JERUSALEM ARTICHOKE, Helianthus tuberosus

Jerusalem Artichoke Plant

My first experience with the Jerusalem artichoke was really different. I had never ever heard of, or seen, a plant called Jerusalem artichoke. Now, if they had called it sunflower artichoke or sunflower or sunflower potato or a Canadian potato, I would have understood. But, this plant is not from Jerusalem and it is not an artichoke!

Anyway, when we first moved to Leeds in Southern Utah, we had a nice, big, well-mulched garden. A neighbor on the next block brought over a five-gallon bucket and it was full of what looked like little sunflower plants. He said everyone should grow some of these plants because you could eat the roots and they are very good.

I thought to myself, “Oh sure, these are artichokes all right. Even I know what an artichokes looks like, only they don’t look like this. I’ll bet this guy wants me to raise a bunch of wild sunflowers as a joke.” I thanked him for his consideration and assured him that I would take real good care of his plants.

Now these plants did not have tuber roots. I planted them in two rows on the edge of the garden as a windbreak. I watered them and weeded them like the rest of the garden. I dug one up to try to find the tubers roots, but no tubers. As they got bigger, they got a nice yellow ray flower on top. I smiled to myself when I thought of the joke in which I was participating.
Late that fall, I thought I should pull or dig them up. The first plant was more than ten feet tall. It was too tough to pull, so I started to dig. Would you believe I got a five –gallon bucket almost full of those tubers? They were white and beautiful and tasted different; kind of like water chest-nuts.

I called my neighbor and thanked him again for the “artichokes.” He told me some ways you prepare them. The first batch I steamed, then blended them. They tasted great with seasoning. I sliced and shredded some in a salad. I talked to anyone that knew about this strange plant, including the produce manger at the supermarket. He told me a little more about this Jerusalem artichoke and said if I had any extra, he would be glad to buy them from me. I took him about eight big buckets full.

The Jerusalem artichoke closely resembles the sunflower, but the center is dark with about twenty-four petals. The artichoke flower is smaller, as a yellow center with about twelve petals. Also, the Jerusalem artichoke grows tuber on its roots like potato. These tubers are bulbs about the size of a thumb and grow together in a flat cluster. The Jerusalem artichoke needs moisture to produce its tubers. For this reason, it only grows wild in regions where the ground is moist and mulched, like around the Great Lakes and in the South.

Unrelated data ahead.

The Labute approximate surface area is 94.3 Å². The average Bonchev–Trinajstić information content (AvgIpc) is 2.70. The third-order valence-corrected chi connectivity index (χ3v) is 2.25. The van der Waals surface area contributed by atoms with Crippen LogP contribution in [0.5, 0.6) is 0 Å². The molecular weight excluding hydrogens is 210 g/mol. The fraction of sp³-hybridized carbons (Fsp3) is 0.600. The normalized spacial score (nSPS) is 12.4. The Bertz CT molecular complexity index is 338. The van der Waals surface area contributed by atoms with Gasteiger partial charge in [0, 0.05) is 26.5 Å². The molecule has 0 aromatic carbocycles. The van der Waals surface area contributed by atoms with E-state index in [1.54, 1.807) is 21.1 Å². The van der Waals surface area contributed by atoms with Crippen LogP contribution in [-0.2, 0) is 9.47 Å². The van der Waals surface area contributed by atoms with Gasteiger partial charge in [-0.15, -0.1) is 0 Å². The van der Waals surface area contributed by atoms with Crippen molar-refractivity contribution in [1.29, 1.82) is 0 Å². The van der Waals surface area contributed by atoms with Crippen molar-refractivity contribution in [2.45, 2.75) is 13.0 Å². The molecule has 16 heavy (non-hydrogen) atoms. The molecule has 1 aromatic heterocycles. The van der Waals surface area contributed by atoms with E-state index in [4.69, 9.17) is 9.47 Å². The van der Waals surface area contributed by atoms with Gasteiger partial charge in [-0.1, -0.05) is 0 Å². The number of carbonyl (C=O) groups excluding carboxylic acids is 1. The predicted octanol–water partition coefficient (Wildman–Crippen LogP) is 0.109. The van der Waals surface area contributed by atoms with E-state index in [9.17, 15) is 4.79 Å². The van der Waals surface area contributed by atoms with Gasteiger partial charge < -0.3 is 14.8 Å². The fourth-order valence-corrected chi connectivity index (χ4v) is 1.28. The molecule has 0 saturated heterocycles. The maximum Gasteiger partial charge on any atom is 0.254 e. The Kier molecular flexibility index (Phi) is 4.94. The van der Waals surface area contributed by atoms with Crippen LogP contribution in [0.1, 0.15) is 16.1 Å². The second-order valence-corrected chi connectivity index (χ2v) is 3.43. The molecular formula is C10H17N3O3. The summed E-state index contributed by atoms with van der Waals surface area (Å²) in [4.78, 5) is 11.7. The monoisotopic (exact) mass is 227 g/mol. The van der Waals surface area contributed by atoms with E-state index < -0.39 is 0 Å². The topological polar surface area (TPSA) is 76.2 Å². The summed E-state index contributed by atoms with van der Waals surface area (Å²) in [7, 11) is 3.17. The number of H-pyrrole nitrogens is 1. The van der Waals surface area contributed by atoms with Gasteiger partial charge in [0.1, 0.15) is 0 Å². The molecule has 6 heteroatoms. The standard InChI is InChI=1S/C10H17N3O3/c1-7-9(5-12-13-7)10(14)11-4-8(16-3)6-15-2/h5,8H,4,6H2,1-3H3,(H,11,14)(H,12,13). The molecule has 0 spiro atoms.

There is little history on the Jerusalem artichoke, but in Brazil, they grow Jerusalem artichokes to make alcohol to run their cars. One old author says it came from around the Holy land, but most say it is a native of North America. The Native Americans were growing them when the Pilgrims arrived in America. In the journal of Lewis and Clark, they told how an native American woman, who was their cook, secured some of these tubers that the gophers and squirrels had stored up for the winter.

The tubers of the Jerusalem artichoke contain inulin and levulin. These are carbohydrates that do not convert into sugar in the body. That is why they are very good for people with low blood sugar. Jerusalem artichokes are high in vitamins and minerals, yet low in calories. They are delicious, cooked or raw. They can be gathered in the wild or planted and grown in a garden. It’s really too bad we don’t use them more. We should plant Jerusalem artichokes in some remote moist areas and let them grow until we need them. But meanwhile, plant a few roots in your garden. You’ll be glad you did.

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